This paper reports the results of a cross-national study spanning England, New Zealand and the United States. A total of 496 first year undergraduates studying business or social science completed a 20-item questionnaire. This focused on their attitudes to their debt incurred while studying, as measured on a five-point Likert scale. A factor analysis model was developed, from which four consistent factors emerged, explaining 45 percent of the variation and consistent between countries. These factors were named: Anxiety, Utility-For-Lifestyle, Utility-For-Investment and Awareness. The first three factors were found to be uncorrelated with each other, but higher Awareness was associated with lower levels of Anxiety and Utility-For-Lifestyle and higher levels of Utility-For-Investment. The relationship with previous studies and implications for theory and practice are discussed.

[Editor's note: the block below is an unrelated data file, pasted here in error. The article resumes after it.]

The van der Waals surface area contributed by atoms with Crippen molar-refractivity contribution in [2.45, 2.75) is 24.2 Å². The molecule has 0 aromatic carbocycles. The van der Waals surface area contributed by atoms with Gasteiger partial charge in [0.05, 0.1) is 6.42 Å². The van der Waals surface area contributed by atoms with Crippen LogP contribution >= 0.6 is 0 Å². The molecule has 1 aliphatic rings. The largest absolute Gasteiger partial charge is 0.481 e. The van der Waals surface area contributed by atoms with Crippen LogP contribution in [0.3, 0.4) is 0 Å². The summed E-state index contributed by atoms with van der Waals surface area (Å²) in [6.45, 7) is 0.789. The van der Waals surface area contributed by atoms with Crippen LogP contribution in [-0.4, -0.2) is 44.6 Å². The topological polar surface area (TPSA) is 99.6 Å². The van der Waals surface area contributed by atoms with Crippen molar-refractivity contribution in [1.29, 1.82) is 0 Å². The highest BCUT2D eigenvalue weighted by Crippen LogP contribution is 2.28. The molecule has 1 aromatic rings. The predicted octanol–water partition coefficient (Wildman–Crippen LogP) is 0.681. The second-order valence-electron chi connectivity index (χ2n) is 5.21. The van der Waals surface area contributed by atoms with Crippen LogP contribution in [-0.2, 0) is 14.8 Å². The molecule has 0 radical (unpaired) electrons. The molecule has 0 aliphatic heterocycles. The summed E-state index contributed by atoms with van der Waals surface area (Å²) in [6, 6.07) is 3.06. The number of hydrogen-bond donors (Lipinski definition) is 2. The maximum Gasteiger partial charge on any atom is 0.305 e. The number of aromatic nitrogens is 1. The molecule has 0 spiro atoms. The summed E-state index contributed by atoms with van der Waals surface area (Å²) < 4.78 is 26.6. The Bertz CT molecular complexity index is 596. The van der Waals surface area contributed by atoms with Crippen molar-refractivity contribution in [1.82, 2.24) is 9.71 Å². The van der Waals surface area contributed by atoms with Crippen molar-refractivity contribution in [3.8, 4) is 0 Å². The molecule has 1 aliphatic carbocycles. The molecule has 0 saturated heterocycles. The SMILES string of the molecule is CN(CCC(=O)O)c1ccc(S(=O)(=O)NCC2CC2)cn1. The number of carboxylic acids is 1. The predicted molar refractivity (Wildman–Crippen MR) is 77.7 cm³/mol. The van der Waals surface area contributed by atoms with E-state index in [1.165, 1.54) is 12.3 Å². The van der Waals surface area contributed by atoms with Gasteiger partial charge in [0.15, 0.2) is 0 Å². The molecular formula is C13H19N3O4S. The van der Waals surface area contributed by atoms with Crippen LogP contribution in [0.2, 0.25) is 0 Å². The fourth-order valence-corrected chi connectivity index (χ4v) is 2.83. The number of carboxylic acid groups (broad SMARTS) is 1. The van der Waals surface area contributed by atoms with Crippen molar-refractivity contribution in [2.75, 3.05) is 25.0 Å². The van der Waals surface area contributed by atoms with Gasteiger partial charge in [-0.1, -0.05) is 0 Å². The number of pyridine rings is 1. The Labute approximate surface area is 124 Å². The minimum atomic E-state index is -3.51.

Bibliographical noteFunding Information:
The lead author would like to acknowledge financial support (grant reference SG130227) from the Leverhulme Trust via the British Academy’s Small Grants Programme.
© 2014 Elsevier B.V.
- Consumer attitudes and behaviour
- Debt attitudes
- Educational finance
- Factor analysis
- Higher education